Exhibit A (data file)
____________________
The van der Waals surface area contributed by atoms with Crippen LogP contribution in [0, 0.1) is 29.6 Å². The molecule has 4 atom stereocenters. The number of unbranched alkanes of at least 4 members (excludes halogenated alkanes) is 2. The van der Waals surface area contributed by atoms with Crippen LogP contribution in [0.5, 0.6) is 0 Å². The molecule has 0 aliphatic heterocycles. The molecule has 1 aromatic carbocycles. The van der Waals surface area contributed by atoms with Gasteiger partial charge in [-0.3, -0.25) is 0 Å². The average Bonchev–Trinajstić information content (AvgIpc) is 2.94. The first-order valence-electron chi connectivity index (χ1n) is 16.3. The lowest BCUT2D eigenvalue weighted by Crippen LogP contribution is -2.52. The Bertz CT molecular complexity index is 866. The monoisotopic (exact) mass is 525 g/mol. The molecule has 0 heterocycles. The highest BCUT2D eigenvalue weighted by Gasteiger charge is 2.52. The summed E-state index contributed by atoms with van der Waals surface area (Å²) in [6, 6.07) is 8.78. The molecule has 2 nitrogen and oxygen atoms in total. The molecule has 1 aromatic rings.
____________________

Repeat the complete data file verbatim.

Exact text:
The van der Waals surface area contributed by atoms with Crippen LogP contribution in [0, 0.1) is 29.6 Å². The molecule has 4 atom stereocenters. The number of unbranched alkanes of at least 4 members (excludes halogenated alkanes) is 2. The van der Waals surface area contributed by atoms with Crippen LogP contribution in [0.5, 0.6) is 0 Å². The molecule has 0 aliphatic heterocycles. The molecule has 1 aromatic carbocycles. The van der Waals surface area contributed by atoms with Gasteiger partial charge in [-0.3, -0.25) is 0 Å². The average Bonchev–Trinajstić information content (AvgIpc) is 2.94. The first-order valence-electron chi connectivity index (χ1n) is 16.3. The lowest BCUT2D eigenvalue weighted by Crippen LogP contribution is -2.52. The Bertz CT molecular complexity index is 866. The monoisotopic (exact) mass is 525 g/mol. The molecule has 0 heterocycles. The highest BCUT2D eigenvalue weighted by Gasteiger charge is 2.52. The summed E-state index contributed by atoms with van der Waals surface area (Å²) in [6, 6.07) is 8.78. The molecule has 2 nitrogen and oxygen atoms in total. The molecule has 1 aromatic rings.